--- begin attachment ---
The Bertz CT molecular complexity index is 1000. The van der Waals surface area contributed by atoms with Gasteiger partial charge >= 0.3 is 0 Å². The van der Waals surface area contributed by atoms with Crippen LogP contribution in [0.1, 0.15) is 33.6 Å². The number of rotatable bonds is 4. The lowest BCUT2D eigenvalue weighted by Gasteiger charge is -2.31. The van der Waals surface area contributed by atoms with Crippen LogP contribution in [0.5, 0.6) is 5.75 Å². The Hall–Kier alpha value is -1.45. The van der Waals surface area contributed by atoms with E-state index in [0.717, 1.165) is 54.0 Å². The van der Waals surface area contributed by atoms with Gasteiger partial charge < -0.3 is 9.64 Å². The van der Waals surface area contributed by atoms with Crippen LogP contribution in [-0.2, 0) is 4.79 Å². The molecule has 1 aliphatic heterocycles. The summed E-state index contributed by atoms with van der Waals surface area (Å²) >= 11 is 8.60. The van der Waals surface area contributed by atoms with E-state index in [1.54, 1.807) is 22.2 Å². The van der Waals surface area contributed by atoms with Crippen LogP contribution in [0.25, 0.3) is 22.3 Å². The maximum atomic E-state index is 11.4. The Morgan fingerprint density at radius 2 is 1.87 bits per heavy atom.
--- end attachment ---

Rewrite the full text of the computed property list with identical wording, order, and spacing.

The Bertz CT molecular complexity index is 1000. The van der Waals surface area contributed by atoms with Gasteiger partial charge >= 0.3 is 0 Å². The van der Waals surface area contributed by atoms with Crippen LogP contribution in [0.1, 0.15) is 33.6 Å². The number of rotatable bonds is 4. The lowest BCUT2D eigenvalue weighted by Gasteiger charge is -2.31. The van der Waals surface area contributed by atoms with Crippen LogP contribution in [0.5, 0.6) is 5.75 Å². The Hall–Kier alpha value is -1.45. The van der Waals surface area contributed by atoms with E-state index in [0.717, 1.165) is 54.0 Å². The van der Waals surface area contributed by atoms with Gasteiger partial charge < -0.3 is 9.64 Å². The van der Waals surface area contributed by atoms with Crippen LogP contribution in [-0.2, 0) is 4.79 Å². The molecule has 1 aliphatic heterocycles. The summed E-state index contributed by atoms with van der Waals surface area (Å²) >= 11 is 8.60. The van der Waals surface area contributed by atoms with E-state index in [1.54, 1.807) is 22.2 Å². The van der Waals surface area contributed by atoms with Crippen LogP contribution in [0.25, 0.3) is 22.3 Å². The maximum atomic E-state index is 11.4. The Morgan fingerprint density at radius 2 is 1.87 bits per heavy atom.